Earth Negotiations Bulletin (ENB)
Volume 33 Number 47 | Wednesday, 10 July 2019
HLPF 2019 Highlights
9 July 2019 | UN Headquarters, New York
The 2019 meeting of the High-level Political Forum on Sustainable Development (HLPF) opened on Tuesday, 9 July 2019, at UN Headquarters in New York. In the morning, the opening session focused on progress in the achievement of the Sustainable Development Goals (SDGs) four years after implementation started. This was followed by a session on progress, gaps, and obstacles in leaving no one behind. In the afternoon, a review of SDG implementation and interrelations among goals took place, focussing on a discussion on SDG 4 (quality education).
This session was chaired by Inga Rhonda King, Permanent Representative of Saint Vincent and the Grenadines and President, UN Economic and Social Council (ECOSOC). In opening remarks, she noted that the 2019 HLPF session has special importance because: it is the last meeting in the HLPF’s first cycle, marking the conclusion of the first review of all 17 SDGs, discussion on four themes, and presentation of 142 voluntary national reviews (VNRs); it will send messages to the SDG Summit in September 2019; it will initiate discussions on the performance of the HLPF in the past four years, and changes needed; and it will reflect on collective progress in SDG implementation globally, regionally, nationally, and locally.
Valentin Rybakov, Permanent Representative of Belarus and ECOSOC Vice-President, presented key messages from the ECOSOC Integration Segment, noting: the VNR process was useful for engaging stakeholders and spurring SDG integration in national development plans; and all actors, including the private sector, should be engaged, to change behaviors that jeopardize the implementation of the SDGs.
Liu Zhenmin, UN Under-Secretary-General for Economic and Social Affairs, said the HLPF has supported the 2030 Agenda by facilitating countries in accelerating and tracking implementation. He announced a new online platform on the SDG Summit website, to record actions supporting the implementation of SDGs.
Najat Maalla M’jid, the UN Secretary-General’s Special Representative on Violence against Children, highlighted: SDG target 16.2 on eliminating violence against children, saying violence against children undermines the fulfilment of the 2030 Agenda; stronger legal frameworks; better and more data on what works; more partnerships; and rights for children at the national level.
Chris Skinner, author and commentator, said financial technology is changing delivery of financial services, including in reaching people excluded from banking and financial services, in spite of the initial lag in the use of digital technology.
Yolanda Joab Mori, One Young World Ambassador, stressed the need to close the disconnect between governments and grassroots to translate the 2030 Agenda to action on the ground, and presented key messages from the ECOSOC Youth Forum, including the importance of investments in science, technology, engineering, and mathematics (STEM) so young people can become problem-solvers.
Progress, Gaps, and Obstacles: Are we on track for leaving no one behind?
This session included two parts: where do we stand; and who is at risk of being left behind.
Where do we stand? Moderator Minh-Thu Pham, UN Foundation, invited a focus on financing when addressing gaps in SDG implementation. Keynote speaker Liu Zhemin presented the UN Secretary-General’s Progress Report on the SDGs, saying despite a number of critical challenges in implementation, the SDGs are being mainstreamed into planning; actors beyond governments are embracing the 2030 Agenda; and the UN system is re-positioning itself to better support the implementation of the SDGs.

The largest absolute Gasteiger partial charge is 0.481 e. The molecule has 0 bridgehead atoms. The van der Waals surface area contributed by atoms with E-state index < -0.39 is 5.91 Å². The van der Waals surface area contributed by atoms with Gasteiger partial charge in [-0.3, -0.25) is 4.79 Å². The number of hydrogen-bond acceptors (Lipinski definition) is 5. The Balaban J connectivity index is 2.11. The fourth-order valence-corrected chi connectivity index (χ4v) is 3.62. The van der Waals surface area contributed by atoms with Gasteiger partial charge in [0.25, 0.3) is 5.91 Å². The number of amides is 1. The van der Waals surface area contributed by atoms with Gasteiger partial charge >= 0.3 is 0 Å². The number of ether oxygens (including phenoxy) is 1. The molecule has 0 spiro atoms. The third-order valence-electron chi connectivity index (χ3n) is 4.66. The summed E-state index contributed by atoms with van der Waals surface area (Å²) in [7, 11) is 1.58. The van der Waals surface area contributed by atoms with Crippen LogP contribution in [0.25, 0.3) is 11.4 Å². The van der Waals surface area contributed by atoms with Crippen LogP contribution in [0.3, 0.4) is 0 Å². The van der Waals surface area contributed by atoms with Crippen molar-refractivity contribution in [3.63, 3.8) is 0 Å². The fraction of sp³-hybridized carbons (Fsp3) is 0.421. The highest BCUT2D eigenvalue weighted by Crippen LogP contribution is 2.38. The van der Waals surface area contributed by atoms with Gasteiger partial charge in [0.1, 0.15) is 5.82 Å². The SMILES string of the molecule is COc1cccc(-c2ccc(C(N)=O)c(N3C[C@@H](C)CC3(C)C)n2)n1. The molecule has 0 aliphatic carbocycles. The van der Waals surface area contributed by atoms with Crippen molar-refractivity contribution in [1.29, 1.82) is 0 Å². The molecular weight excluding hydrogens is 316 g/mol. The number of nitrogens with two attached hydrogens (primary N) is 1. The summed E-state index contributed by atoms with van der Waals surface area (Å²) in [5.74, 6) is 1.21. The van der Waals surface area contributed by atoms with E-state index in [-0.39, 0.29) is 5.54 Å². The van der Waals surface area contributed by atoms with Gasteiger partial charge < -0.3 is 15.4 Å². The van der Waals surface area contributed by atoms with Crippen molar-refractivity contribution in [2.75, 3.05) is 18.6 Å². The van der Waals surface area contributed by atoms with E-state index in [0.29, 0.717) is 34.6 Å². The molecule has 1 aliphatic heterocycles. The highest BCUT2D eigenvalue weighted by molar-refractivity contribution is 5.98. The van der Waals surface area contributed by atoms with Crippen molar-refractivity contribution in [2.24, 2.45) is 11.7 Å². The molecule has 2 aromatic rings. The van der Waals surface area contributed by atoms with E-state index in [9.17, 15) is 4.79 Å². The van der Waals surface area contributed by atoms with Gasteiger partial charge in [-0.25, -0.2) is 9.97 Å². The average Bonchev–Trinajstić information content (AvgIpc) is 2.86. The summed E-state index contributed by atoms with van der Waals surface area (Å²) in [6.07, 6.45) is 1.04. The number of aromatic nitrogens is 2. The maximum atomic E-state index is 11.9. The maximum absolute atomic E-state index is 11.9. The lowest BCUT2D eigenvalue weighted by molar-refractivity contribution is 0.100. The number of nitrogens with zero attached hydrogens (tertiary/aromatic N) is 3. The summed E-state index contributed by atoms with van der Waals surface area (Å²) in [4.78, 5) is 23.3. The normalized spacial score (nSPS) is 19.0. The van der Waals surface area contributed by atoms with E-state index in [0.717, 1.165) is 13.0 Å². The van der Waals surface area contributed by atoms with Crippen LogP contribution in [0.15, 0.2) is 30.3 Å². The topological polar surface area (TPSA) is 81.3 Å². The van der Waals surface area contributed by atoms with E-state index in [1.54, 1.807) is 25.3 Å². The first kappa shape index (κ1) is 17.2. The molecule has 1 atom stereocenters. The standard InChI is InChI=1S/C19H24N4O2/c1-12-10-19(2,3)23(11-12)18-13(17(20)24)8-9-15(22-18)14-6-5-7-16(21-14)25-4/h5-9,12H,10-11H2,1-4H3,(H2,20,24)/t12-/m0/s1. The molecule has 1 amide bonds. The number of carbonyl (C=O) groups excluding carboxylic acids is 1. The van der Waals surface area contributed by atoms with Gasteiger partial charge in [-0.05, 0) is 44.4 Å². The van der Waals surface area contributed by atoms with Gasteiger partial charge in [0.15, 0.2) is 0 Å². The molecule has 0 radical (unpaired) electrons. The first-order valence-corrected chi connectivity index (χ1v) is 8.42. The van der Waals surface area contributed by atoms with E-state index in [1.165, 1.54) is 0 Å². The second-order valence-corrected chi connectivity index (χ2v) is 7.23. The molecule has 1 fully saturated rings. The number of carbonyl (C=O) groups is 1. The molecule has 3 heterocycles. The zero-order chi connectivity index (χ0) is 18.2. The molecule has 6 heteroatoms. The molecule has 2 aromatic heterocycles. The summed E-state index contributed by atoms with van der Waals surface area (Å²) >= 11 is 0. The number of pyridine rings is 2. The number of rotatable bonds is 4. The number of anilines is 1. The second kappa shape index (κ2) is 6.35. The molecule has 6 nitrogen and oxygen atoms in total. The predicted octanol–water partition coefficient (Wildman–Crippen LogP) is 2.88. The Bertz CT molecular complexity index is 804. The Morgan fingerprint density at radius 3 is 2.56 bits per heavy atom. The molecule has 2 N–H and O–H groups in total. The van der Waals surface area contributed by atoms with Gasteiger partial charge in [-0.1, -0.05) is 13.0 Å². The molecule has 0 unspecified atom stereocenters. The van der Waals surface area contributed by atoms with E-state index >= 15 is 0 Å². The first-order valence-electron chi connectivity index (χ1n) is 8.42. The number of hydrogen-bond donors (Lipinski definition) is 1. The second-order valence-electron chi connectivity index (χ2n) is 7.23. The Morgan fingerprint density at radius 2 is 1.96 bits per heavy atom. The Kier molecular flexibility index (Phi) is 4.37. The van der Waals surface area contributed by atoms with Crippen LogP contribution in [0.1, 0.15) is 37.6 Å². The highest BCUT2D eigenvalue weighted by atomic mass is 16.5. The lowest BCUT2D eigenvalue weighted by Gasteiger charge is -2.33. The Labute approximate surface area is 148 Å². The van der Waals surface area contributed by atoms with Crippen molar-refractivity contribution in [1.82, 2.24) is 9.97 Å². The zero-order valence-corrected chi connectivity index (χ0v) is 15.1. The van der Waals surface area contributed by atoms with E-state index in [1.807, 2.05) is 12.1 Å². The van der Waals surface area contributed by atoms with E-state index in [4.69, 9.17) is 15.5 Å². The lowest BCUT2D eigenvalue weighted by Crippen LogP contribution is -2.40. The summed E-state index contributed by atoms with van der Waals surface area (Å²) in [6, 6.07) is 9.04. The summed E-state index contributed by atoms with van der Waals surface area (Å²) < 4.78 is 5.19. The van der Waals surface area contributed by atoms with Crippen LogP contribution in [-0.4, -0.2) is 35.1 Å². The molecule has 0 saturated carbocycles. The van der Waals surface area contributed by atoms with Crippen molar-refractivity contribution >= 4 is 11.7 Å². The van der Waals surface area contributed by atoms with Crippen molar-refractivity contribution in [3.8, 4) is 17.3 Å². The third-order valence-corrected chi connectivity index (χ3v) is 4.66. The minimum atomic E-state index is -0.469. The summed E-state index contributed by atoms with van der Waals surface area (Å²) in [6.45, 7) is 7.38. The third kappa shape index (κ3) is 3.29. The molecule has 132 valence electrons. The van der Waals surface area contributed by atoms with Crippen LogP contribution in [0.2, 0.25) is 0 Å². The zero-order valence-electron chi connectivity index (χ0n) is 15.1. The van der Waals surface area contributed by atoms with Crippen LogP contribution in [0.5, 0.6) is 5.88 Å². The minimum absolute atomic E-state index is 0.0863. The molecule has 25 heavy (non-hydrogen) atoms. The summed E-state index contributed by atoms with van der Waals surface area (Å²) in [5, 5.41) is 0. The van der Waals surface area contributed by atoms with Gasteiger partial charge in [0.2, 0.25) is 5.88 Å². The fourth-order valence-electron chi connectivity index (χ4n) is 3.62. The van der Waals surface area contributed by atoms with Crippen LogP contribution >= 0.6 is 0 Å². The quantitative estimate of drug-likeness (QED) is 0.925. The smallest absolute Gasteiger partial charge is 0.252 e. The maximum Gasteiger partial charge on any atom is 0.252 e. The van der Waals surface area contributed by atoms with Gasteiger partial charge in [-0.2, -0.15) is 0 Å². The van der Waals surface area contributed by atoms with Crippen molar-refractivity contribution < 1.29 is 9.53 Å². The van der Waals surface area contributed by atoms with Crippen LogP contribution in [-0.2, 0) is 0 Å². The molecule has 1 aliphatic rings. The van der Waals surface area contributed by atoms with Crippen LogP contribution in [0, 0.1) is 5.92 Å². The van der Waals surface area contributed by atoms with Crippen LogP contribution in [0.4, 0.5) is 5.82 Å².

Panelist Julio Santaella, National Institute of Statistics and Geography, Mexico, noted that existing gaps in collecting data on SDG indicators are related to the technical capacity of countries, the technical complexity of indicators, and granularity to ensure no one is left behind. He said a global assessment of the SDG indicators will take place in 2020.
Panelist Marta Acosta, Auditor General, Costa Rica, presented the findings of Supreme Audit Institutions on SDG achievements and challenges. She said some governments have made important headway in identifying national performance indicators, while others have not yet started the process.
Panelist Robin Ogilvy, Special Representative and Permanent Observer of the Organisation for Economic Co-operation and Development (OECD) to the UN, highlighted persistent gender pay gaps, stark economic inequality, and obesity, which affects more than 30% of the population in OECD countries.
Panelist Thomas Brooks, International Union for Conservation of Nature, said the dangerous ecosystem deterioration highlighted by the Global Assessment Report on Biodiversity and Ecosystem Services of the Intergovernmental Science-Policy Platform on Biodiversity and Ecosystem Services (IPBES) impacts most vulnerable populations and those left behind, as their livelihoods depend on nature. He stressed the importance of an ambitious post-2020 global biodiversity framework to support SDG implementation.
In the discussion that followed, the EU highlighted: hunger being on the rise for three years in a row; increasing biodiversity loss; and rising greenhouse gas emissions. IRAN called on states to refrain from promulgating unilateral economic measures. INDONESIA highlighted the importance of information and communication technology (ICT) in reducing inequality. SWEDEN emphasized the need for a multidimensional measure of poverty to reduce inequality. WOMEN highlighted the role of women in implementing SDG 16 (peace, justice, and strong institutions).
The VOLUNTEER GROUPS ALLIANCE urged recognition of volunteer-led mechanisms that ensure inclusion of those furthest from government services. BOTSWANA said inclusion of persons with disabilities is given priority in his country. FINLAND emphasized the need to address employment and equal opportunities for marginalized communities worldwide. TURKEY highlighted the role of the UN Technology Bank, launched in 2018 to support least developed countries (LDCs) in addressing technology gaps.